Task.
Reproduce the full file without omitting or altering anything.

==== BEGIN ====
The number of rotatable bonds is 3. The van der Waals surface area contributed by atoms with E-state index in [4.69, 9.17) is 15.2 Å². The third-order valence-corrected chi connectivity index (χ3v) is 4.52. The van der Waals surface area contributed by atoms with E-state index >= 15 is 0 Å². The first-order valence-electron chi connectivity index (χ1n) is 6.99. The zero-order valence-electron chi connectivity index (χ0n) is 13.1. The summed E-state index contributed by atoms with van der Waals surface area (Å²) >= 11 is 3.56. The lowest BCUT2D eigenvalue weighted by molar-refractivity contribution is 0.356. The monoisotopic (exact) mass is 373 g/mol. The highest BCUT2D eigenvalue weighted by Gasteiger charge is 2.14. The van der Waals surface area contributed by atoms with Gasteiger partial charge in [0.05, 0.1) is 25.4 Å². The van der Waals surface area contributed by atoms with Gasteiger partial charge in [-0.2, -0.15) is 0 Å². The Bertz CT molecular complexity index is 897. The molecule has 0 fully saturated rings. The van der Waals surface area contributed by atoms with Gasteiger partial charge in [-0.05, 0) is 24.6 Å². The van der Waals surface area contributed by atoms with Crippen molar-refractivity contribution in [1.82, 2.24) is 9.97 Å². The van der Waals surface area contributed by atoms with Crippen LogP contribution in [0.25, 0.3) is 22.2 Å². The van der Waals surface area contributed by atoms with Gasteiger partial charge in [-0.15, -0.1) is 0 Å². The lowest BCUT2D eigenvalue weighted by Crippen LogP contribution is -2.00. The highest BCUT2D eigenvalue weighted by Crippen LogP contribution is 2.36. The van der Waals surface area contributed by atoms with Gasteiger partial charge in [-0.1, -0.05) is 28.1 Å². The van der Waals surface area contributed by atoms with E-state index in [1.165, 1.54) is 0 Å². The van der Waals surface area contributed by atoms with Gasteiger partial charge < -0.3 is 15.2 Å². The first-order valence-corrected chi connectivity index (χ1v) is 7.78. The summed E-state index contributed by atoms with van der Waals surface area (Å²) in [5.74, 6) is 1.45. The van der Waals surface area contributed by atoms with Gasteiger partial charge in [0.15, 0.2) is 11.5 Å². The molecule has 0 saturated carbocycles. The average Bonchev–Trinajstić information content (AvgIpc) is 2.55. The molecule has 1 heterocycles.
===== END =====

The number of rotatable bonds is 3. The van der Waals surface area contributed by atoms with E-state index in [4.69, 9.17) is 15.2 Å². The third-order valence-corrected chi connectivity index (χ3v) is 4.52. The van der Waals surface area contributed by atoms with E-state index >= 15 is 0 Å². The first-order valence-electron chi connectivity index (χ1n) is 6.99. The zero-order valence-electron chi connectivity index (χ0n) is 13.1. The summed E-state index contributed by atoms with van der Waals surface area (Å²) >= 11 is 3.56. The lowest BCUT2D eigenvalue weighted by molar-refractivity contribution is 0.356. The monoisotopic (exact) mass is 373 g/mol. The highest BCUT2D eigenvalue weighted by Gasteiger charge is 2.14. The van der Waals surface area contributed by atoms with Gasteiger partial charge in [0.05, 0.1) is 25.4 Å². The van der Waals surface area contributed by atoms with Gasteiger partial charge in [-0.2, -0.15) is 0 Å². The Bertz CT molecular complexity index is 897. The molecule has 0 fully saturated rings. The van der Waals surface area contributed by atoms with Gasteiger partial charge in [-0.05, 0) is 24.6 Å². The van der Waals surface area contributed by atoms with Crippen molar-refractivity contribution in [1.82, 2.24) is 9.97 Å². The van der Waals surface area contributed by atoms with Crippen LogP contribution in [0.25, 0.3) is 22.2 Å². The van der Waals surface area contributed by atoms with Gasteiger partial charge in [-0.15, -0.1) is 0 Å². The lowest BCUT2D eigenvalue weighted by Crippen LogP contribution is -2.00. The highest BCUT2D eigenvalue weighted by Crippen LogP contribution is 2.36. The van der Waals surface area contributed by atoms with Gasteiger partial charge in [-0.1, -0.05) is 28.1 Å². The van der Waals surface area contributed by atoms with E-state index in [1.165, 1.54) is 0 Å². The van der Waals surface area contributed by atoms with Gasteiger partial charge < -0.3 is 15.2 Å². The first-order valence-corrected chi connectivity index (χ1v) is 7.78. The summed E-state index contributed by atoms with van der Waals surface area (Å²) in [5.74, 6) is 1.45. The van der Waals surface area contributed by atoms with Gasteiger partial charge in [0.15, 0.2) is 11.5 Å². The molecule has 0 saturated carbocycles. The average Bonchev–Trinajstić information content (AvgIpc) is 2.55. The molecule has 1 heterocycles.